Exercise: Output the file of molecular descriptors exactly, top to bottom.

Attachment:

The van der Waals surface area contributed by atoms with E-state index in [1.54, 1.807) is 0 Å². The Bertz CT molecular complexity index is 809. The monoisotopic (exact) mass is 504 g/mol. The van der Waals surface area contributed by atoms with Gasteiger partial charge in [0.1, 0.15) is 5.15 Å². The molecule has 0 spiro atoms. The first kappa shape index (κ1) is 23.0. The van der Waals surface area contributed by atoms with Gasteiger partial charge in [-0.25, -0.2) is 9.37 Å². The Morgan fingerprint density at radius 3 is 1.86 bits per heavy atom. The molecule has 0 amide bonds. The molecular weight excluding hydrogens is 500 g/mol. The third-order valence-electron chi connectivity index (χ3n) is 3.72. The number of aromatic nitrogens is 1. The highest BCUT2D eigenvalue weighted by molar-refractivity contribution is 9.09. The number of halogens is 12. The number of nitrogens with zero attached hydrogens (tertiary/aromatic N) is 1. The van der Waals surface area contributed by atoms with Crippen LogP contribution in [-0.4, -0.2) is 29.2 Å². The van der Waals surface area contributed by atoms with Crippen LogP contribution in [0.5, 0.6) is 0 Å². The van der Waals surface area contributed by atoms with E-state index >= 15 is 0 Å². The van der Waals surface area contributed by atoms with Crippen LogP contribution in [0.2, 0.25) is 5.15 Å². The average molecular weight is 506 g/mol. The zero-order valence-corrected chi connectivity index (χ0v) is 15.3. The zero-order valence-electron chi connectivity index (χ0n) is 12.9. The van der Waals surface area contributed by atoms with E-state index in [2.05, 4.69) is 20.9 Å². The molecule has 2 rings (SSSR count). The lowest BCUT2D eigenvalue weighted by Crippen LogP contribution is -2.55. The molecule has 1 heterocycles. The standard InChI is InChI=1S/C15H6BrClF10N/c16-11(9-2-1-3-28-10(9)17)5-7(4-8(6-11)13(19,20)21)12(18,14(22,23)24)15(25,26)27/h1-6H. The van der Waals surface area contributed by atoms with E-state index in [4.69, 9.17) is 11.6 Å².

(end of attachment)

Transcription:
The van der Waals surface area contributed by atoms with E-state index in [1.54, 1.807) is 0 Å². The Bertz CT molecular complexity index is 809. The monoisotopic (exact) mass is 504 g/mol. The van der Waals surface area contributed by atoms with Gasteiger partial charge in [0.1, 0.15) is 5.15 Å². The molecule has 0 spiro atoms. The first kappa shape index (κ1) is 23.0. The van der Waals surface area contributed by atoms with Gasteiger partial charge in [-0.25, -0.2) is 9.37 Å². The Morgan fingerprint density at radius 3 is 1.86 bits per heavy atom. The molecule has 0 amide bonds. The molecular weight excluding hydrogens is 500 g/mol. The third-order valence-electron chi connectivity index (χ3n) is 3.72. The number of aromatic nitrogens is 1. The highest BCUT2D eigenvalue weighted by molar-refractivity contribution is 9.09. The number of halogens is 12. The number of nitrogens with zero attached hydrogens (tertiary/aromatic N) is 1. The van der Waals surface area contributed by atoms with Crippen LogP contribution in [-0.4, -0.2) is 29.2 Å². The van der Waals surface area contributed by atoms with Crippen LogP contribution in [0.5, 0.6) is 0 Å². The van der Waals surface area contributed by atoms with E-state index >= 15 is 0 Å². The van der Waals surface area contributed by atoms with Crippen LogP contribution in [0.2, 0.25) is 5.15 Å². The average molecular weight is 506 g/mol. The zero-order valence-corrected chi connectivity index (χ0v) is 15.3. The zero-order valence-electron chi connectivity index (χ0n) is 12.9. The van der Waals surface area contributed by atoms with E-state index in [2.05, 4.69) is 20.9 Å². The molecule has 2 rings (SSSR count). The lowest BCUT2D eigenvalue weighted by Crippen LogP contribution is -2.55. The molecule has 1 heterocycles. The standard InChI is InChI=1S/C15H6BrClF10N/c16-11(9-2-1-3-28-10(9)17)5-7(4-8(6-11)13(19,20)21)12(18,14(22,23)24)15(25,26)27/h1-6H. The van der Waals surface area contributed by atoms with E-state index in [4.69, 9.17) is 11.6 Å².